Ryan Coogler's 2013 debut film, "Fruitvale Station", also proved to be an incensed, pivotal recital of unrestrained police misconduct. It told the true story of Bay Area resident Oscar Grant III's final moments on New Year's Eve 2008, shortly before being shot and killed by a member of the Oakland B.A.R.T. Police Force. The accused officer, Johannes Mehserle, claimed to have been reaching for his Taser when 22-year-old Grant was struck in the back with an errant bullet. Yet Grant's very public execution is made all the more agonizing given his earlier attempts in the film to pursue a better life for himself and his family, a luxury which is swiftly hijacked by the officer's cold-blooded negligence. Oscar's death echoed a universal frustration shared within the African American community, one that unjustly paired a person's skin color to his or her own grimly predetermined destiny. For too many young Black men in America today, mass incarceration, long-term poverty, and early graves are not only sanctioned, but bolstered by those that are meant to protect and serve their community. Ken Burns' documentary, "The Central Park Five" (2012), delves into nefarious police practices even further by revisiting the infamous 1989 case of Trisha Ellen Meili, a jogger who was brutally raped and beaten in New York City's impregnable Central Park. By applying unauthorized and illegal interrogation tactics, the New York City Police Department knowingly coerced five innocent Black and Hispanic teenagers into pleading guilty to a grisly offense they didn't commit. It was a palpable death sentence for the young men that had the rest of their lives ahead of them... And would take another 13 years for the group to be exonerated in 2002 through DNA matching and a fellow inmate's hauntingly reposed confession.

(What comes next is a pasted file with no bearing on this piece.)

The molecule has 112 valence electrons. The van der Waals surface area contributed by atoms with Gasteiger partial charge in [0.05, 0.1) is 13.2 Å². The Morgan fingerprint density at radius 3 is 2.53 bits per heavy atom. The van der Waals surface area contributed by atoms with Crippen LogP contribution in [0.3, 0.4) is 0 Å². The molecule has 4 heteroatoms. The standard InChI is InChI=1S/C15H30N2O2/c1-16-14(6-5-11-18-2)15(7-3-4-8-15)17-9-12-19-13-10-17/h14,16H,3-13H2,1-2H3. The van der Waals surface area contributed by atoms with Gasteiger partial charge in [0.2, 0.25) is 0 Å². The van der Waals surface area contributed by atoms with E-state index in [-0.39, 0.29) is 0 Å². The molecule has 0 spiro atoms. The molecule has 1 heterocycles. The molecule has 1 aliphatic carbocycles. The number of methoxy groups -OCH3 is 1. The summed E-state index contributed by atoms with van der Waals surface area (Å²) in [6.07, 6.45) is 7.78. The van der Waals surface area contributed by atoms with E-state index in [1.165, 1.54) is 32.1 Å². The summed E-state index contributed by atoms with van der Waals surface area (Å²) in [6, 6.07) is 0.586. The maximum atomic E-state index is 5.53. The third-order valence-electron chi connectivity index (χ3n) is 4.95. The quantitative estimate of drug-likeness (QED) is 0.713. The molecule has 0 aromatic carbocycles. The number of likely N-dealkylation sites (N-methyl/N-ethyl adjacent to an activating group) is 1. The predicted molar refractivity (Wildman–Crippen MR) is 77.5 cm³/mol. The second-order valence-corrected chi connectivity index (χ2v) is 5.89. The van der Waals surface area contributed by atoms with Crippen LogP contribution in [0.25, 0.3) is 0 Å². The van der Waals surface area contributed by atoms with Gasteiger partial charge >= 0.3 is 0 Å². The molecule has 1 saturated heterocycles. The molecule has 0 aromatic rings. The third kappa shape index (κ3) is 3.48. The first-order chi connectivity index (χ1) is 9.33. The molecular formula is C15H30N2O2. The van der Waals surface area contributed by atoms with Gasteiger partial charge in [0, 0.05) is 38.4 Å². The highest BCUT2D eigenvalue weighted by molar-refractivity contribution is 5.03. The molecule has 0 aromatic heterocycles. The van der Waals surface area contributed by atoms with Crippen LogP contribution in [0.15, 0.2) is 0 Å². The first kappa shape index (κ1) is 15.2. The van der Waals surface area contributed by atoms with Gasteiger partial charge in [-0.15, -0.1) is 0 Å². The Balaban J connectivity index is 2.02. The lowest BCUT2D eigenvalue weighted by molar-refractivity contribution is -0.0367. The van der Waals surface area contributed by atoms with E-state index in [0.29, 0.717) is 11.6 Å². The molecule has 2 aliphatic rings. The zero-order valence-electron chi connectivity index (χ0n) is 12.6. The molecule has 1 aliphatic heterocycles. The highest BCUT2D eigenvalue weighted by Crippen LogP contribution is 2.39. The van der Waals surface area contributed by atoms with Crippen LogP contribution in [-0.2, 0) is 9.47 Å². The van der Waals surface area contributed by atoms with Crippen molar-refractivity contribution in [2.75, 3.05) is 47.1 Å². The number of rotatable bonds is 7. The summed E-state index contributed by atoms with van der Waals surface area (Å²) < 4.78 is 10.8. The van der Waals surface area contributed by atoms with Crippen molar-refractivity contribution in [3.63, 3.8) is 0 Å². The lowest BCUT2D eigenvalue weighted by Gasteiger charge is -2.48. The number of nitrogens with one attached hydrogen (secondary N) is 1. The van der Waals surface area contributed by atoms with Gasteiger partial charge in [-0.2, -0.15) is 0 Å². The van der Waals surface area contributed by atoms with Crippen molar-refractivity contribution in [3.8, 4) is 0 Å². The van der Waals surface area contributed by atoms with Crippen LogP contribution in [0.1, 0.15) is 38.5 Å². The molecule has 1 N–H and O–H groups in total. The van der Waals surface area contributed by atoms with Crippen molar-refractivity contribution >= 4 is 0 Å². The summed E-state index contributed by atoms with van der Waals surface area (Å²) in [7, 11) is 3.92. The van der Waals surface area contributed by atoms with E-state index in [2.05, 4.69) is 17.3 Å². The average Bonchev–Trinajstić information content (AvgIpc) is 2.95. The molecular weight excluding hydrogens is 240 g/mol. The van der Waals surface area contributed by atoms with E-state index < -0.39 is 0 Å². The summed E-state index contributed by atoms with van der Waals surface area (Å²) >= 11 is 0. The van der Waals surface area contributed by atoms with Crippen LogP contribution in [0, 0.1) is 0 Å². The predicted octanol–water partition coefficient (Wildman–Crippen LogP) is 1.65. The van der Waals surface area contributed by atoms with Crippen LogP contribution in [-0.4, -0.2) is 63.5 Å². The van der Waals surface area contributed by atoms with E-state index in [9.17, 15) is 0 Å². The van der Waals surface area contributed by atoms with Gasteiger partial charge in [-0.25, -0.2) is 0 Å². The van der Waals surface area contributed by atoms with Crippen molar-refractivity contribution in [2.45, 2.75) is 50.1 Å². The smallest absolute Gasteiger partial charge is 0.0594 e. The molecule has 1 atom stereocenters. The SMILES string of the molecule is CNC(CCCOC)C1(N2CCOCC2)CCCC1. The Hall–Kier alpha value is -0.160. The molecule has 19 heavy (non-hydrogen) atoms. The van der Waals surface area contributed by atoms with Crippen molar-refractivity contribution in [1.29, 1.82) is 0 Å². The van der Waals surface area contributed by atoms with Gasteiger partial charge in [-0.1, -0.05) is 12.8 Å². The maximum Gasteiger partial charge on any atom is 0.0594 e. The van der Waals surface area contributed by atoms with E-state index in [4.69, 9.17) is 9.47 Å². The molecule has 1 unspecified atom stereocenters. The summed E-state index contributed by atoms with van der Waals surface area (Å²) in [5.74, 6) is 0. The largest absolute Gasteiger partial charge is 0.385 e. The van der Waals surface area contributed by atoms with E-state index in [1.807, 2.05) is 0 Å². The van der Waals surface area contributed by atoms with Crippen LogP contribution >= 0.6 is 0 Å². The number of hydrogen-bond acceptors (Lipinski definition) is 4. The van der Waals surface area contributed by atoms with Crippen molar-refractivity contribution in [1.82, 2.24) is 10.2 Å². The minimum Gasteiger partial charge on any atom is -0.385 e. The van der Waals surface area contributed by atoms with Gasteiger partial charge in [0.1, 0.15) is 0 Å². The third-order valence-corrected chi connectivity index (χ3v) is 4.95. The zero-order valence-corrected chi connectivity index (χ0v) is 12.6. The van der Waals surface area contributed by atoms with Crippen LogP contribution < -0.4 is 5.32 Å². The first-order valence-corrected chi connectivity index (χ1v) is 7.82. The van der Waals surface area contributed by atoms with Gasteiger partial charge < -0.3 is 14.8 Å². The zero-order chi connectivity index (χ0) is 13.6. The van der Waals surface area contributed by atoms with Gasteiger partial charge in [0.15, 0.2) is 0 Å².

If director Luke Greenfield was able to predict such an emphatic, resounding call for social reform in the aftermath of Ferguson, Mo., then "Let's Be Cops" might not have had such a difficult time trudging through its own synthetic, charmingly disaffected waters. With a little more satirical bite, civic ambition, and farcical efficacy, this regrettably timed summer release may have easily emerged as a parable for the current vitriol brewing within the nation. Unfortunately, artists today who have the means to join the progressive roundtable, such as Tarantino and Burns, are also (unintentionally) silencing the very communities they support by denying them the access and authority to tell their own stories. Perspective, or lack thereof, can have a tremendous effect on the way non-colonialist art and fiction is consumed. If those attempting to reconstruct their own narrative are stifled, the status quo remains utterly intractable. Angling for justice in the face of racial intolerance is after all, not unlike anything we've seen before; when only 22 years ago the infamous L.A. Riots managed to put an entire city on hold. A six day free-for-all buoyed by calibrated rap melodies and obscenity-laced hip hop choruses epitomizing the sentiments concentrated and forged in the hands of the oppressed, rather than those witnessing the plight of the oppressed from a safe distance. The intended target of a much larger racial agenda finally had a way to fight back, and when all was said and done, it felt like the cops were getting a beating for a change.